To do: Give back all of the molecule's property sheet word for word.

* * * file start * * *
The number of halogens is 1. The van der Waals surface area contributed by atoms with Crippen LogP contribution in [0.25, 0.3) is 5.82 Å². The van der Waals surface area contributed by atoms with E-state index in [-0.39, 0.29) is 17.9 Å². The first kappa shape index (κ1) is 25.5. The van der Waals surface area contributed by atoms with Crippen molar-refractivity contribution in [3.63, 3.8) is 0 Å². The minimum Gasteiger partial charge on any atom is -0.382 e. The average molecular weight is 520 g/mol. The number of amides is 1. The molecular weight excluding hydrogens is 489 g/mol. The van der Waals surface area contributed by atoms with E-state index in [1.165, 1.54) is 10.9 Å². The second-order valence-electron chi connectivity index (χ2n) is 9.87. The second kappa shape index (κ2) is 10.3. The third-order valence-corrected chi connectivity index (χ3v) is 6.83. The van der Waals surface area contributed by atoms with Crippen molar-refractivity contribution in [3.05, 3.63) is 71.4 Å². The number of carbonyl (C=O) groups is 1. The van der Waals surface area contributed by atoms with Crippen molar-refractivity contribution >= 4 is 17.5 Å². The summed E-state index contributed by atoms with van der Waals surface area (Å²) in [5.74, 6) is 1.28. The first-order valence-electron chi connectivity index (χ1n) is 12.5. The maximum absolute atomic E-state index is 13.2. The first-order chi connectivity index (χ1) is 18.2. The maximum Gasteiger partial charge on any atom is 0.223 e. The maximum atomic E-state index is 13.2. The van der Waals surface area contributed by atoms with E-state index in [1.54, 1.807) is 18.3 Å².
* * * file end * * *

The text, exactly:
The number of halogens is 1. The van der Waals surface area contributed by atoms with Crippen LogP contribution in [0.25, 0.3) is 5.82 Å². The van der Waals surface area contributed by atoms with E-state index in [-0.39, 0.29) is 17.9 Å². The first kappa shape index (κ1) is 25.5. The van der Waals surface area contributed by atoms with Crippen molar-refractivity contribution in [3.63, 3.8) is 0 Å². The minimum Gasteiger partial charge on any atom is -0.382 e. The average molecular weight is 520 g/mol. The number of amides is 1. The molecular weight excluding hydrogens is 489 g/mol. The van der Waals surface area contributed by atoms with E-state index in [1.165, 1.54) is 10.9 Å². The second-order valence-electron chi connectivity index (χ2n) is 9.87. The second kappa shape index (κ2) is 10.3. The third-order valence-corrected chi connectivity index (χ3v) is 6.83. The van der Waals surface area contributed by atoms with Crippen molar-refractivity contribution in [3.05, 3.63) is 71.4 Å². The number of carbonyl (C=O) groups is 1. The van der Waals surface area contributed by atoms with Crippen molar-refractivity contribution >= 4 is 17.5 Å². The summed E-state index contributed by atoms with van der Waals surface area (Å²) in [5.74, 6) is 1.28. The first-order valence-electron chi connectivity index (χ1n) is 12.5. The maximum absolute atomic E-state index is 13.2. The first-order chi connectivity index (χ1) is 18.2. The maximum Gasteiger partial charge on any atom is 0.223 e. The maximum atomic E-state index is 13.2. The van der Waals surface area contributed by atoms with E-state index in [1.54, 1.807) is 18.3 Å².